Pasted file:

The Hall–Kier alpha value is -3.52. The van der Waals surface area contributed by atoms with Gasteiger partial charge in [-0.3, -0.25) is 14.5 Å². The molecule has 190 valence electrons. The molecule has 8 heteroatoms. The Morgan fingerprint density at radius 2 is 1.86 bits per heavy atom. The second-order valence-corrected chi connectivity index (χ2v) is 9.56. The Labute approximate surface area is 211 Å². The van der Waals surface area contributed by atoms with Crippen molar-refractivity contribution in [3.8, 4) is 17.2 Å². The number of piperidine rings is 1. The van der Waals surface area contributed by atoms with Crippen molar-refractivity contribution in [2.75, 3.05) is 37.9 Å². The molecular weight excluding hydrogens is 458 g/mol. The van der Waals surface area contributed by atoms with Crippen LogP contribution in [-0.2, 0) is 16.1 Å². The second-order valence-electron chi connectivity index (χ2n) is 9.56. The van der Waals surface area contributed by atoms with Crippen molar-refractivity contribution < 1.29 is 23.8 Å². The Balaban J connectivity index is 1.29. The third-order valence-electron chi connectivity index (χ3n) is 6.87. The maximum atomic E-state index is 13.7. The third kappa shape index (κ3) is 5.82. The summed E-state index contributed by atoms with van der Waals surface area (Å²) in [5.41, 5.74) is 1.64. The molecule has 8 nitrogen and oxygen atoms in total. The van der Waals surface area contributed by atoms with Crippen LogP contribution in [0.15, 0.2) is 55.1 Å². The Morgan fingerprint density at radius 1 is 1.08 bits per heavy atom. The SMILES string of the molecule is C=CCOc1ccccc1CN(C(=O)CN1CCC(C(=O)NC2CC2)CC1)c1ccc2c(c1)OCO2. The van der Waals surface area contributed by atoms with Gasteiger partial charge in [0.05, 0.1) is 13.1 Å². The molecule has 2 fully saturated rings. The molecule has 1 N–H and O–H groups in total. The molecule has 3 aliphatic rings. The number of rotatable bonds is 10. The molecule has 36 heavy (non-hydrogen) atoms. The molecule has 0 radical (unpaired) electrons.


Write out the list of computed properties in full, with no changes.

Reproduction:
The Hall–Kier alpha value is -3.52. The van der Waals surface area contributed by atoms with Gasteiger partial charge in [-0.3, -0.25) is 14.5 Å². The molecule has 190 valence electrons. The molecule has 8 heteroatoms. The Morgan fingerprint density at radius 2 is 1.86 bits per heavy atom. The second-order valence-corrected chi connectivity index (χ2v) is 9.56. The Labute approximate surface area is 211 Å². The van der Waals surface area contributed by atoms with Crippen molar-refractivity contribution in [3.8, 4) is 17.2 Å². The number of piperidine rings is 1. The van der Waals surface area contributed by atoms with Crippen molar-refractivity contribution in [2.75, 3.05) is 37.9 Å². The molecular weight excluding hydrogens is 458 g/mol. The van der Waals surface area contributed by atoms with Crippen LogP contribution in [-0.2, 0) is 16.1 Å². The second-order valence-electron chi connectivity index (χ2n) is 9.56. The van der Waals surface area contributed by atoms with Crippen molar-refractivity contribution < 1.29 is 23.8 Å². The Balaban J connectivity index is 1.29. The third-order valence-electron chi connectivity index (χ3n) is 6.87. The maximum atomic E-state index is 13.7. The third kappa shape index (κ3) is 5.82. The summed E-state index contributed by atoms with van der Waals surface area (Å²) in [5.41, 5.74) is 1.64. The molecule has 8 nitrogen and oxygen atoms in total. The van der Waals surface area contributed by atoms with Crippen LogP contribution in [0.15, 0.2) is 55.1 Å². The Morgan fingerprint density at radius 1 is 1.08 bits per heavy atom. The SMILES string of the molecule is C=CCOc1ccccc1CN(C(=O)CN1CCC(C(=O)NC2CC2)CC1)c1ccc2c(c1)OCO2. The van der Waals surface area contributed by atoms with Gasteiger partial charge in [0.05, 0.1) is 13.1 Å². The molecule has 2 fully saturated rings. The molecule has 1 N–H and O–H groups in total. The molecule has 3 aliphatic rings. The number of rotatable bonds is 10. The molecule has 36 heavy (non-hydrogen) atoms. The molecule has 0 radical (unpaired) electrons.